Zimbabwean opposition activists bruised, battered and bloodied — reportedly by police while in custody — were temporarily released late Tuesday, their lawyer said.
Police released the activists into the custody of their lawyers after taking them back to the magistrates court in Harare and they will return to court Wednesday morning, said Beatrice Mtetwa, a lawyer for the group.
"The fact that there was no prosecutor, no magistrate, no court officials — only police — says a lot," she said. "It says that we are in a police state."
Mtetwa said the activists had not been formally discharged from a hospital when police loaded them onto trucks and took them back to the magistrates court in Harare. They had made an earlier appearance Tuesday.
About 12 of the 50 detained activists remained at the hospital during the second appearance at the court, including main opposition leader Morgan Tsvangirai, Mtetwa said.
Tsvangirai, the leader of the main opposition Movement for Democratic Change, and colleagues from other opposition and civic groups were ferried in ambulances and buses from the court to a private hospital after the state agreed to let all those detained receive medical attention.
Many of them sustained severe bruising and internal injuries after police raided a prayer meeting Sunday that authorities had declared illegal.
Mtetwa said the state intended to charge the activists with incitement to violence for holding the prayer meeting. Formal bail had not been granted to any of them, she said.
"We do not know why we are going back to court, if there is a case against them or not," she said.
Mtetwa criticized police and the state, saying they defied a court order Monday to charge the activists by noon (1000 GMT) Tuesday or release them.
U.S. Secretary of State Condoleezza Rice called Tuesday for the "immediate and unconditional release of the opposition activists.
"The world community again has been shown that the regime of (President) Robert Mugabe is ruthless and repressive and creates only suffering for the people of Zimbabwe," said Rice.
Mtetwa said the police forced Tsvangirai and many of the others to lay face down and then beat them savagely and repeatedly with truncheons both at the scene of the arrests and at police stations.
Tsvangirai boarded the ambulance at the court unaided, but was disoriented, wore a soiled, unbuttoned shirt and showed head wounds and swelling around his head. Supporters sang, chanted and waved the opposition's open hand salute. Tsvangirai did not respond but others in the vehicles returned the salute.
Several others wore bandages, one was taken from court on a stretcher, two stumbled on crutches and a young woman activist unable to walk was helped into an ambulance by paramedics.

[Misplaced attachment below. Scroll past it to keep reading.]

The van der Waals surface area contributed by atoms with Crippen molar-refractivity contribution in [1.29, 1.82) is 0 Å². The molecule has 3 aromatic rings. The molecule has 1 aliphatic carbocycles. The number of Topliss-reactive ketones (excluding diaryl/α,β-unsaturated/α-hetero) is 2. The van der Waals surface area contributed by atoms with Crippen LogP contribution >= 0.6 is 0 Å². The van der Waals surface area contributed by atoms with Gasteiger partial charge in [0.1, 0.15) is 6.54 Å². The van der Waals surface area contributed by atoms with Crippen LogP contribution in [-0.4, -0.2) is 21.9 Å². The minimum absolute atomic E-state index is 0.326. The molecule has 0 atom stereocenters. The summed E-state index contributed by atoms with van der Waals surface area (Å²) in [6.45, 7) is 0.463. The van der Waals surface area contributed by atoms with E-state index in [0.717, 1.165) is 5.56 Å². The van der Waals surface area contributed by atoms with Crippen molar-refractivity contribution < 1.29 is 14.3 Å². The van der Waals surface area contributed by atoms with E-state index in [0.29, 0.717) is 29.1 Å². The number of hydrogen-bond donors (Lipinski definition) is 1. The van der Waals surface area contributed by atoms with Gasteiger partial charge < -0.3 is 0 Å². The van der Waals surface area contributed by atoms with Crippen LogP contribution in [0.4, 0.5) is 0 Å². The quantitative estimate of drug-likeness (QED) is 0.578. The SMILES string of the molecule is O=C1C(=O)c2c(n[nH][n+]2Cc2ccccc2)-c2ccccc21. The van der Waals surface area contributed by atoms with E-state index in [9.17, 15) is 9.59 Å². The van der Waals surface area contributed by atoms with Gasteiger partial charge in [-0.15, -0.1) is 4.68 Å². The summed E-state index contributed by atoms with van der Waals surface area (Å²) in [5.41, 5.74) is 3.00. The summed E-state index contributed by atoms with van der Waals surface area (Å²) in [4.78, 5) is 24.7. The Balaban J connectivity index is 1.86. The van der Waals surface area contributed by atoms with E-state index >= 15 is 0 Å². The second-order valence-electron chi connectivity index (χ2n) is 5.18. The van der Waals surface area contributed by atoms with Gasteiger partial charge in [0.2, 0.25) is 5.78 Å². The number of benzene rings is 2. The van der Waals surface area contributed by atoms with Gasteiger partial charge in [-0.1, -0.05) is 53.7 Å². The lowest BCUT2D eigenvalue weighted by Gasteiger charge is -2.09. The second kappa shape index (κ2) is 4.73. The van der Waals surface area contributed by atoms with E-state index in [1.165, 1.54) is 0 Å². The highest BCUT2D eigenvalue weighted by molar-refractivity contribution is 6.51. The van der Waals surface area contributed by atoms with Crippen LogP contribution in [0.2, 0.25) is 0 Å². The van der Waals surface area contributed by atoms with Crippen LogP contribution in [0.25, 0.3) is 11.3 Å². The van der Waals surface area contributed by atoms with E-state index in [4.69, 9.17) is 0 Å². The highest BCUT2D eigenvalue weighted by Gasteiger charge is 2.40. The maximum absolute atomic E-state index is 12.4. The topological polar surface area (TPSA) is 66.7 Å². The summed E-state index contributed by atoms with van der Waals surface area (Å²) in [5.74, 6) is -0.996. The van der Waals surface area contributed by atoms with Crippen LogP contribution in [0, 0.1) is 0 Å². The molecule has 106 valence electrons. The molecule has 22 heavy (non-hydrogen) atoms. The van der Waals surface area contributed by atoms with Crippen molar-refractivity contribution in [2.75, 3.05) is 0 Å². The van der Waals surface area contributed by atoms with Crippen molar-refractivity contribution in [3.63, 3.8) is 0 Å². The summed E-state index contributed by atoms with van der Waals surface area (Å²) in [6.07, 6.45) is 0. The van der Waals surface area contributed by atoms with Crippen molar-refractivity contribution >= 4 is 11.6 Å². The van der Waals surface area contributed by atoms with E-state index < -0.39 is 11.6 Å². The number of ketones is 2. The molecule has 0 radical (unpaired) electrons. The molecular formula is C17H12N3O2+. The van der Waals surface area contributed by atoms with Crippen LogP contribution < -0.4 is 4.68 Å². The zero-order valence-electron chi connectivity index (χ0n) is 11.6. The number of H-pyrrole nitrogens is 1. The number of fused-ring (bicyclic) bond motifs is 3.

Tsvangirai and several colleagues were allegedly tortured after being arrested when police used tear gas, water cannons and live ammunition to crush Sunday's gathering by the Save Zimbabwe Campaign, a coalition of opposition, church and civic groups, at a sports ground in Harare's western township of Highfield.
One opposition activist, identified as Gift Tandare, was shot dead by police Sunday. Two mourners were slightly injured Tuesday at his funeral in skirmishes with police, witnesses said.
British Ambassador Andrew Pockock, who was in court, said the right side of Tsvangirai's face was swollen, as were his bloodshot eyes.
"It was damn barbaric," he told reporters.
Arthur Mutambara, leader of a breakaway faction of Tsvangirai's party, also had head wounds and Lovemore Madhuku, head of a militant reform group, suffered a broken arm.
"It's been a grave mistake by government. This has done more for reunification of the opposition than formal talks could have done," Pockock said.
As the clampdown continued, police raided the main office of the Zimbabwe Congress of Trade Unions on Tuesday.
"Staff were harassed, threatened, some were slapped and beaten up. All offices were searched and flyers, files and some video tapes were seized," the labor organization said in a statement. Its financial administrator Galileo Chirebvu was taken away by police who said they were looking for "subversive material."
The federation has called for a national protest strike in early April to shut down the economy.
U.S. Ambassador Christopher Dell told the BBC that the U.S. government holds Mugabe and his government personally accountable for the well being and safety of the detained activists.
"We're all deeply shocked and saddened that the government of Zimbabwe feels that it has to resort to such brutal tactics against its own people," said Dell.
He also expressed disappointment at what he called the passivity of neighboring states, including South Africa, in the face of the suffering of Zimbabweans.
The United Nations, the European Union, Amnesty International and the human rights committee of the International Bar Association also have expressed concern and condemnation.
Mugabe's opponents blame him for acute food shortages, inflation of some 1,600 percent — the highest in the world — and repression and corruption. They have demanded the ouster of 83-year-old Mugabe, Zimbabwe's only ruler since independence from Britain in 1980.
Information Minister Sikhanyiso Ndlovu said opposition activists had attacked police and were to blame for the latest violence, according to state radio.
Authorities suspected an "underground movement" of opponents was planning a violent campaign against the government, he said.
Nathan Shamuyarira, chief spokesman for Mugabe's ruling party, said Tsvangirai defied a police ban on Sunday's meeting.
"Tsvangirai really asked for the trouble in which he has found himself," he told South African state television.